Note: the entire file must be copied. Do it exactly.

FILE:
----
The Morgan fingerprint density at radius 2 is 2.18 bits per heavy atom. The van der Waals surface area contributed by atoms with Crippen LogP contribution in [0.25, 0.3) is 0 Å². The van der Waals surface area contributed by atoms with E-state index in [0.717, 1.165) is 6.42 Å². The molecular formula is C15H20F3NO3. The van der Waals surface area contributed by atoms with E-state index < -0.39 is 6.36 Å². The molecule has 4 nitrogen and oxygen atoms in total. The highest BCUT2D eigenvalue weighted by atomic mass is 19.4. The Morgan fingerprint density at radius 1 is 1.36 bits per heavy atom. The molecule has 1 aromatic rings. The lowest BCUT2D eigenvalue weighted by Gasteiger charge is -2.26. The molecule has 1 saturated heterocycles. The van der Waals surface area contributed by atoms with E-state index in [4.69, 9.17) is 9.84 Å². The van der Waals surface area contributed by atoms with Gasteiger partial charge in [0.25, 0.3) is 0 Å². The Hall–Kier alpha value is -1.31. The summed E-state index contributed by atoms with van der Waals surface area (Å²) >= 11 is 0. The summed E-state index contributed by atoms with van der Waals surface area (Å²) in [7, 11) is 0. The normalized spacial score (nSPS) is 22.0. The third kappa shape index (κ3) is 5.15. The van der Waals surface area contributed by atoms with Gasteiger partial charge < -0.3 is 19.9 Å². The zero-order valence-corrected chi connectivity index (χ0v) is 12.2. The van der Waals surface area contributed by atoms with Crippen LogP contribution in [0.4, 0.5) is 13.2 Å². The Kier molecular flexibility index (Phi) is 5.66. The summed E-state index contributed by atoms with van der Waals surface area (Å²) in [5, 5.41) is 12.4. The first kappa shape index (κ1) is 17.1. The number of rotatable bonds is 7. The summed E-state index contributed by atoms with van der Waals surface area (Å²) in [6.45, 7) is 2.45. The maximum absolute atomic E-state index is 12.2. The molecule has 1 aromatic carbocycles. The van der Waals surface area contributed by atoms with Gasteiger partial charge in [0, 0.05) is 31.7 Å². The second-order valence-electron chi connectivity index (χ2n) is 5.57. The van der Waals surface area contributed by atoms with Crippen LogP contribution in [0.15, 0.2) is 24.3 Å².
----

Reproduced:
The Morgan fingerprint density at radius 2 is 2.18 bits per heavy atom. The van der Waals surface area contributed by atoms with Crippen LogP contribution in [0.25, 0.3) is 0 Å². The van der Waals surface area contributed by atoms with E-state index in [0.717, 1.165) is 6.42 Å². The molecular formula is C15H20F3NO3. The van der Waals surface area contributed by atoms with E-state index < -0.39 is 6.36 Å². The molecule has 4 nitrogen and oxygen atoms in total. The highest BCUT2D eigenvalue weighted by atomic mass is 19.4. The Morgan fingerprint density at radius 1 is 1.36 bits per heavy atom. The molecule has 1 aromatic rings. The lowest BCUT2D eigenvalue weighted by Gasteiger charge is -2.26. The molecule has 1 saturated heterocycles. The van der Waals surface area contributed by atoms with E-state index in [4.69, 9.17) is 9.84 Å². The van der Waals surface area contributed by atoms with Gasteiger partial charge in [0.25, 0.3) is 0 Å². The Hall–Kier alpha value is -1.31. The summed E-state index contributed by atoms with van der Waals surface area (Å²) >= 11 is 0. The summed E-state index contributed by atoms with van der Waals surface area (Å²) in [7, 11) is 0. The normalized spacial score (nSPS) is 22.0. The third kappa shape index (κ3) is 5.15. The van der Waals surface area contributed by atoms with Gasteiger partial charge < -0.3 is 19.9 Å². The zero-order valence-corrected chi connectivity index (χ0v) is 12.2. The van der Waals surface area contributed by atoms with Crippen LogP contribution in [0.4, 0.5) is 13.2 Å². The Kier molecular flexibility index (Phi) is 5.66. The summed E-state index contributed by atoms with van der Waals surface area (Å²) in [5, 5.41) is 12.4. The first kappa shape index (κ1) is 17.1. The number of rotatable bonds is 7. The summed E-state index contributed by atoms with van der Waals surface area (Å²) in [6.45, 7) is 2.45. The maximum absolute atomic E-state index is 12.2. The molecule has 1 aromatic carbocycles. The van der Waals surface area contributed by atoms with Gasteiger partial charge in [0, 0.05) is 31.7 Å². The second-order valence-electron chi connectivity index (χ2n) is 5.57. The van der Waals surface area contributed by atoms with Crippen LogP contribution in [0.15, 0.2) is 24.3 Å².